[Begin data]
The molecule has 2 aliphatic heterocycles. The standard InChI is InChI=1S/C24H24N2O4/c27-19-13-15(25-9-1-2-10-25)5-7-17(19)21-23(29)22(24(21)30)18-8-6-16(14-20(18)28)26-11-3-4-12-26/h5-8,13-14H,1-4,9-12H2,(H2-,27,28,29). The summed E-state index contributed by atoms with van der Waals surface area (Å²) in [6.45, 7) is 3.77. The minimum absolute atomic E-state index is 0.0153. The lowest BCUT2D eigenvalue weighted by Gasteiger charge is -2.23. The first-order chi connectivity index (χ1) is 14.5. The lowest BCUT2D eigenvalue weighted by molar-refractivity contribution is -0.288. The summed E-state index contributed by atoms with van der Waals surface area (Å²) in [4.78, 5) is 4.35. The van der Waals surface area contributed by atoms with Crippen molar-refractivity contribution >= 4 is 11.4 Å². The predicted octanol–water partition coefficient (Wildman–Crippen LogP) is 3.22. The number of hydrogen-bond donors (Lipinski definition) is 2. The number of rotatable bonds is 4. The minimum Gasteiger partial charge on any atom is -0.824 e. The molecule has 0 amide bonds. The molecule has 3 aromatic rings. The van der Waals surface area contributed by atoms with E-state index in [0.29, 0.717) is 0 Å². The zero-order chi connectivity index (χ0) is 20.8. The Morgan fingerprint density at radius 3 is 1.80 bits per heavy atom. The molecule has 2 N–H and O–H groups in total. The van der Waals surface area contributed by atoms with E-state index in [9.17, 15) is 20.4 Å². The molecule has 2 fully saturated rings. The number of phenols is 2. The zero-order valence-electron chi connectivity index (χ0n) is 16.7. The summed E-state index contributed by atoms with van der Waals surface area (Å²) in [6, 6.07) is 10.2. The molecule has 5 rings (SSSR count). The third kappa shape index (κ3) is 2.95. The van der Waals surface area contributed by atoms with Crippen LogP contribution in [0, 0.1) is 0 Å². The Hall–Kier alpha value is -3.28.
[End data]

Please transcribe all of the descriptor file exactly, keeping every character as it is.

The molecule has 2 aliphatic heterocycles. The standard InChI is InChI=1S/C24H24N2O4/c27-19-13-15(25-9-1-2-10-25)5-7-17(19)21-23(29)22(24(21)30)18-8-6-16(14-20(18)28)26-11-3-4-12-26/h5-8,13-14H,1-4,9-12H2,(H2-,27,28,29). The summed E-state index contributed by atoms with van der Waals surface area (Å²) in [6.45, 7) is 3.77. The minimum absolute atomic E-state index is 0.0153. The lowest BCUT2D eigenvalue weighted by Gasteiger charge is -2.23. The first-order chi connectivity index (χ1) is 14.5. The lowest BCUT2D eigenvalue weighted by molar-refractivity contribution is -0.288. The summed E-state index contributed by atoms with van der Waals surface area (Å²) in [4.78, 5) is 4.35. The van der Waals surface area contributed by atoms with Crippen molar-refractivity contribution >= 4 is 11.4 Å². The predicted octanol–water partition coefficient (Wildman–Crippen LogP) is 3.22. The number of hydrogen-bond donors (Lipinski definition) is 2. The number of rotatable bonds is 4. The minimum Gasteiger partial charge on any atom is -0.824 e. The molecule has 0 amide bonds. The molecule has 3 aromatic rings. The van der Waals surface area contributed by atoms with E-state index in [0.29, 0.717) is 0 Å². The zero-order chi connectivity index (χ0) is 20.8. The Morgan fingerprint density at radius 3 is 1.80 bits per heavy atom. The molecule has 2 N–H and O–H groups in total. The van der Waals surface area contributed by atoms with E-state index in [9.17, 15) is 20.4 Å². The molecule has 2 fully saturated rings. The number of phenols is 2. The zero-order valence-electron chi connectivity index (χ0n) is 16.7. The summed E-state index contributed by atoms with van der Waals surface area (Å²) in [6, 6.07) is 10.2. The molecule has 5 rings (SSSR count). The third kappa shape index (κ3) is 2.95. The van der Waals surface area contributed by atoms with Crippen LogP contribution in [0, 0.1) is 0 Å². The Hall–Kier alpha value is -3.28.